WDC: The WDC has been actively reaching out to Amnesty International to try to get them re-engaged with the KP and the situation in CAR, but we can’t speak to what any of the NGOs will do or say. The KP Civil Society Coalition NGO’s are part of the CAR Monitoring team and so the NGOs are actively taking part in the efforts to find a sustainable solution.
DB: CAR was Amnesty’s first target, are you aware of others that might be next on the list?
WDC: There are always challenges that are drawing attention to the KP. This year the situation in CAR is one of them. It is part of the normal workflow of the KP, allowing it to improve the situation with conflict diamonds, to promote responsible mining and selling of diamonds, and the quality of life of local communities.
DB: Is there likely to be a change in the definition of what constitutes a conflict diamond? Is that likely to be an area where NGOs will try and create change? Which countries might that affect if they succeed?
WDC: The issue and proposal of changing the “conflict diamond” definition is in the hands of the member Governments of the KPCS. As an Observer, i.e., a non-voting participant to the KP, the WDC has no vote in the decisions of the KP. That being said, we are continually looking for ways to strengthen and meet our goal of curbing conflict diamonds entering the supply chain. The mentioned SoW is one of them. The definition of conflict diamonds impacts all diamond producing, trading and consuming countries.
DB: Signet Jewelers has launched its Responsible Sourcing Protocol for Diamonds and the American Gem Trade Association updated its Code of Ethics and Principles of Fair Business Practice, both of which stress due diligence in global supply chain integrity. What practical steps can be taken to ensure wider acceptance of what will hopefully become industry norms?
WDC: As a baseline, it is essential that all the existing industry-wide code of conducts and compliance regulations are strictly and fully enforced. Responsible sourcing initiatives from all parts of the diamond pipeline are welcome, but should take into consideration the already existing systems and complement them. The common goal of all the diamond pipeline participants is to ensure the responsible sourcing of non-conflict diamonds for the consumers’ confidence. The industry attitude to responsible sourcing and transparent supply chain should be consistent, not to put the consumer before the need to understand the differences in approaches. Education and communication are key to industry acceptance of due diligence practices within the supply chain. The WDC, in promoting its own work on the SoW, is making a concerted effort in 2016 to communicate to the global industry stakeholders and ultimately the consumer the importance of the work of the KP and acceptance of responsible sourcing practices.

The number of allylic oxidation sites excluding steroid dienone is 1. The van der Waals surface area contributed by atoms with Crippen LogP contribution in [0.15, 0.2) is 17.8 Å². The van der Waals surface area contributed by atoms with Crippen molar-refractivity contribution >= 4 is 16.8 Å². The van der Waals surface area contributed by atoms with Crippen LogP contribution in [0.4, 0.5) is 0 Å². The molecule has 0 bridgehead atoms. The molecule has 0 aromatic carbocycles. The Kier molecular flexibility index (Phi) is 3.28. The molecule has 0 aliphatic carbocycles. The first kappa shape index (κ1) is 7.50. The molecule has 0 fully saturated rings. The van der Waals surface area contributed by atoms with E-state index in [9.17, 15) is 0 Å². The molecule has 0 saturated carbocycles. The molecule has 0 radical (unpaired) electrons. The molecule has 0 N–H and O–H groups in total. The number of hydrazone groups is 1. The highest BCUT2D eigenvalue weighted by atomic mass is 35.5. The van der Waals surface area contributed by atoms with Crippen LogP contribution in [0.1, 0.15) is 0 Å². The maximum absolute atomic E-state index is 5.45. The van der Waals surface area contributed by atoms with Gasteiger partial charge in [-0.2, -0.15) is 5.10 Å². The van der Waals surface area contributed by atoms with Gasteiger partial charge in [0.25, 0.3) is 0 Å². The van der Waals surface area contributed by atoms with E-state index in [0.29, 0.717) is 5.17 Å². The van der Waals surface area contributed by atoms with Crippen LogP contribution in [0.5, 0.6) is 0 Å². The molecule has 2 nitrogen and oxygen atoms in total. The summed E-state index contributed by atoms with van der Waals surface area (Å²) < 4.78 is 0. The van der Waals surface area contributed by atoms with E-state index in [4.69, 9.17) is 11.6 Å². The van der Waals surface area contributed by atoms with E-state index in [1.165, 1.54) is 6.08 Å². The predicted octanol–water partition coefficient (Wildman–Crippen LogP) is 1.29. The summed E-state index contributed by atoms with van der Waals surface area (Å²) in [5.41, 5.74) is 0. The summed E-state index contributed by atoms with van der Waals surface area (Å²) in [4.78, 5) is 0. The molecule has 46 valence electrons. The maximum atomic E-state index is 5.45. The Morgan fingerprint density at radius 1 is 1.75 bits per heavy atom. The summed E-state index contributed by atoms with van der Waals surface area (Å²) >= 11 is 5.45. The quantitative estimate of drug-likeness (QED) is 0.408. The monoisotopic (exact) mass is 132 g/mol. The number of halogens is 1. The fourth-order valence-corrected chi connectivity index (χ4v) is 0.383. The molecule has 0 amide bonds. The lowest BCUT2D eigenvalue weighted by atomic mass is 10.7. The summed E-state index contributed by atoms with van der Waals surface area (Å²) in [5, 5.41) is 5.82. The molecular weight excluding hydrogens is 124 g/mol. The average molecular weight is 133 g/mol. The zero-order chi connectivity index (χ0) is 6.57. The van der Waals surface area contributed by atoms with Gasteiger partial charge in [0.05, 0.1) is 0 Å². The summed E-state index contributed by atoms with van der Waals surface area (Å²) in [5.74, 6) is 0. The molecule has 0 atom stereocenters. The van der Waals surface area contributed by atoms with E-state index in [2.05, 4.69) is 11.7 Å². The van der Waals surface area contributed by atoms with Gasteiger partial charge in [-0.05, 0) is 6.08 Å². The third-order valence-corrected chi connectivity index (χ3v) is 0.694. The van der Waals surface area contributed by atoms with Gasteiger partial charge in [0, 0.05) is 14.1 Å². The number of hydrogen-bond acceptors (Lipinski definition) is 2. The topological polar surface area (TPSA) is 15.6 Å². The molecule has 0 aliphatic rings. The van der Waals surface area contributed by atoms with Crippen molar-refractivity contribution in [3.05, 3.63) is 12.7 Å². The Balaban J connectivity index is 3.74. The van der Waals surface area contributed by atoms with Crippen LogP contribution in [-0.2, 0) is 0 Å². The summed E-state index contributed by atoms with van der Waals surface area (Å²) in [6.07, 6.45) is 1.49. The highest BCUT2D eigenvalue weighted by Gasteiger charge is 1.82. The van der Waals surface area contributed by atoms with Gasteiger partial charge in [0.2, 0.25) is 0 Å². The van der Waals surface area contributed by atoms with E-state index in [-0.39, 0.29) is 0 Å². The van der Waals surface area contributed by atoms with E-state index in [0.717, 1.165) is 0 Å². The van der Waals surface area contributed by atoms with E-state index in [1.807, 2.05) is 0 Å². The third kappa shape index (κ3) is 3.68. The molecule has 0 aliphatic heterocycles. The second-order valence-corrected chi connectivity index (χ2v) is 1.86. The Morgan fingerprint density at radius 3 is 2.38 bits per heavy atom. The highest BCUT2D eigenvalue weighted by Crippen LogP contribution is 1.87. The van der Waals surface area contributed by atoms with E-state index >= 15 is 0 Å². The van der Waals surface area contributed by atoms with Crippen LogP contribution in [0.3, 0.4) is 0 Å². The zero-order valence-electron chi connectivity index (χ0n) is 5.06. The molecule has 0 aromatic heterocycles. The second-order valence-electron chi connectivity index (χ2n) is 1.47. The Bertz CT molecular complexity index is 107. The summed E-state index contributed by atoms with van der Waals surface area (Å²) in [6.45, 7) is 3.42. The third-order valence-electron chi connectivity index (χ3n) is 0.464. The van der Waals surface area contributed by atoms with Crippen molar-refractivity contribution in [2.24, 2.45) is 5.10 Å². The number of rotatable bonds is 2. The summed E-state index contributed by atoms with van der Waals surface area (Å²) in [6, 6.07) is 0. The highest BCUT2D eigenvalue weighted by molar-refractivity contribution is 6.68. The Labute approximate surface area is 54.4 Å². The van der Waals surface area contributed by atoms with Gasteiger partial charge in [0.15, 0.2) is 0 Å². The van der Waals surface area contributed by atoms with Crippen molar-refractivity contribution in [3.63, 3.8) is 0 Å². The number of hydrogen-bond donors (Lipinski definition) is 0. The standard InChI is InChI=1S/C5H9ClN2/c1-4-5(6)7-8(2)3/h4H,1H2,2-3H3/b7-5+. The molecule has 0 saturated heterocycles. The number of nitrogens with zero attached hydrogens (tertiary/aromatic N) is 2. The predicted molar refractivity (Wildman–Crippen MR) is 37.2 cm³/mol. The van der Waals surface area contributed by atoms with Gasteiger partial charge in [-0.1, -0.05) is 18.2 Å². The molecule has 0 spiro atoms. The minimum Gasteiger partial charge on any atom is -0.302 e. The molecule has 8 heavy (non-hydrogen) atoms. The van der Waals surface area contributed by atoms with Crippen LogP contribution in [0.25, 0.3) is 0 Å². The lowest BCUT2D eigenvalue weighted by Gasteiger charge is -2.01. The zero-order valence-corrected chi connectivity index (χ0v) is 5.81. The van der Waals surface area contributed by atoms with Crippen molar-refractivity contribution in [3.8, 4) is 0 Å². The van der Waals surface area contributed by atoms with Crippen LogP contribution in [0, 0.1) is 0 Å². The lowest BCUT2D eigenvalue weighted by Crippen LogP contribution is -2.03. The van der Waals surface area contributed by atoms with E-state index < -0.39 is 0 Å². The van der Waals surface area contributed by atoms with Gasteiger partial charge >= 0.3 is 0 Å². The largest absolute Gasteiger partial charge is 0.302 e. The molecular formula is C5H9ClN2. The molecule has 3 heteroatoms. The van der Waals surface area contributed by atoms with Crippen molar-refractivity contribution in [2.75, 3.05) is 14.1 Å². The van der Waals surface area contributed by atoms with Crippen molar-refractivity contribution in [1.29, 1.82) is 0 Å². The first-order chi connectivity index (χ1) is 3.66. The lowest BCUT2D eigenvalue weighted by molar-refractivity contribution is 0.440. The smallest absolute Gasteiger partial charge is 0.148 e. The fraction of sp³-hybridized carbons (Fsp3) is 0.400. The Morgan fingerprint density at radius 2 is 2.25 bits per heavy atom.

DB: How can the industry as a whole, better understand the work of both the WDC/KP?
WDC: We understand that continuous dialogue with all industry stakeholders is key to the success of diamond pipeline transparency. The WDC is developing an active communications strategy in order to better inform the industry and make clear what the KP and the WDC are doing to support mining countries and their populations and keep the supply chain “clean.” The WDC is also actively seeking and securing speaking opportunities throughout the global industry to enhance the industry understanding of the fundamental role of the KP, its standards, and how it positively impacts their businesses.